Twelve closes chosen for Edinburgh World Heritage makeover
February 29 201612 Old Town closes which are to be given a makeover as part of a programme of infrastructure and environmental improvements.
Thoroughfares in line for an upgrade include Bakehouse Close, home of Architecture & Design Scotland, Riddle’s Close which once hosted philosopher David Hume and Fleshmarket Close which is well known amongst fans of author Ian Rankine as a setting for the Inspector Rebus novels.
Each location will benefit from new lighting, artwork and interpretation boards to highlight each lane’s particular contribution to the fabric of the city.
Adam Wilkinson, director of Edinburgh World Heritage said: “Our aim is for this project to re-connect the people of Edinburgh with the closes of the Old Town. The intricate network of closes and courtyards that bind the Old Town together gives it a unique identity, is underused but has the opportunity to be revitalised, used and celebrated by all.”
The project is being delivered as part of the Royal Mile Action Plan designed to encourage visitors to venture off the well beaten path of the main drag.
Stevenlaw’s: In Georgian Edinburgh this close was home to a series of successful cookery schools, starting with Mrs McIver in the 1770s and followed by Mrs Fraser. Each brought out a best-selling book, with Mrs McIver’s offering the first printed recipe for haggis.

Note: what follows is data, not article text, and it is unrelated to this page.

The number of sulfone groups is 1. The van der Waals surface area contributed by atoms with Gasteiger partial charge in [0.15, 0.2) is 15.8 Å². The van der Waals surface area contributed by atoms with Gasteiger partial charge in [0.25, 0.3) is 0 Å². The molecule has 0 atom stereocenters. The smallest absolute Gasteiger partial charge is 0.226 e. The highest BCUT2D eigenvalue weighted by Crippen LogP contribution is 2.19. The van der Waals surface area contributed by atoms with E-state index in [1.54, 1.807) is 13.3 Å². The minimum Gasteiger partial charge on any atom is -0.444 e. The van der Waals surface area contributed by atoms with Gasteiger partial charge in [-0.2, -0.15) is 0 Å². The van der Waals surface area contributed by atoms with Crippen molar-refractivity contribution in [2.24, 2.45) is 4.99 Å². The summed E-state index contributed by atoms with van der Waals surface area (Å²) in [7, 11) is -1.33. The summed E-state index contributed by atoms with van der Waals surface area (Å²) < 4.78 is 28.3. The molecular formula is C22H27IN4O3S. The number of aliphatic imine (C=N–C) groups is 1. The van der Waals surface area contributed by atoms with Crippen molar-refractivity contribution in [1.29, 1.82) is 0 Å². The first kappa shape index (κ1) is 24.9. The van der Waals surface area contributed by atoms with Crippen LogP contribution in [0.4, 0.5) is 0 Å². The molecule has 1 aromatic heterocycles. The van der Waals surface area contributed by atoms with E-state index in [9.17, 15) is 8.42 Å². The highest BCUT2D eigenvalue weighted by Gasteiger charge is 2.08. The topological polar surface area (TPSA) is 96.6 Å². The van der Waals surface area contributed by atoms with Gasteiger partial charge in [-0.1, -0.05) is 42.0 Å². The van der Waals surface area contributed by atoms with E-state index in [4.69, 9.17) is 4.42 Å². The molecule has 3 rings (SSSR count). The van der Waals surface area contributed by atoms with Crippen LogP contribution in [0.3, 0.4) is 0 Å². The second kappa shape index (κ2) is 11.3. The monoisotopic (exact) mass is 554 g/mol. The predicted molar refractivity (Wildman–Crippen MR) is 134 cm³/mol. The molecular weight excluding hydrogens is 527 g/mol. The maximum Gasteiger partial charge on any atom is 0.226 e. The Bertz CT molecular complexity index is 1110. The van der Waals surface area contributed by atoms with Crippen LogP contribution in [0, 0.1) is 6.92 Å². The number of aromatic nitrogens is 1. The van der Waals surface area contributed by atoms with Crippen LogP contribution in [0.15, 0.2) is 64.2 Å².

Riddle’s: In 1751 the philosopher David Hume moved into a house here, proudly telling a friend he was now head of a household with, “…two inferior members – a maid and a cat.”
Carruber’s: Home to Old St Paul’s church, whose congregation first met here in 1689 in an old wool store. A plaque commemorates the house of Archbishop John Spottiswoode, a prominent cleric during the early seventeenth century.
Trunk’s: Probably named after John Turing, a burgess of the city, who had a property in the close in 1478. Now home to the Cockburn Association and the Scottish Book Trust.
Fleshmarket: The location of the city’s meat market for around 200 years, it provides the title and much of the setting for one of Ian Rankin’s Inspector Rebus novels.
Chessel’s: A close recreated in the 1950s, leading to the Georgian mansion-flats of Chessel’s Court, scene of the last robbery by Deacon Brodie.
Bakehouse: Probably the best preserved close in the Old Town, with an important collection of sixteenth and seventeenth century buildings including Acheson House built in 1633.
Crichton’s: Home to the Scottish Poetry Library, a unique national resource devoted to the nations poetry.
Fountain: Takes its name from the old street well that used to stand outside its entrance. It leads to the offices of the Saltire Society, the organisation devoted to promoting the arts and culture of Scotland.
Lady Stair’s: Leads to the seventeenth century Lady Stair’s House, now the Writers’ Museum with displays illustrating the works of Robert Burns, Sir Walter Scott and Robert Louis Stevenson.
North Gray’s: Has a rare surviving row of backland tenements dating back to 1581, linked to the prominent seventeenth century clergyman Bishop Sydserf.
Old Playhouse: The site of Edinburgh’s first successful theatre, built in 1747. The close is now being opened up as part of the development of the University of Edinburgh.
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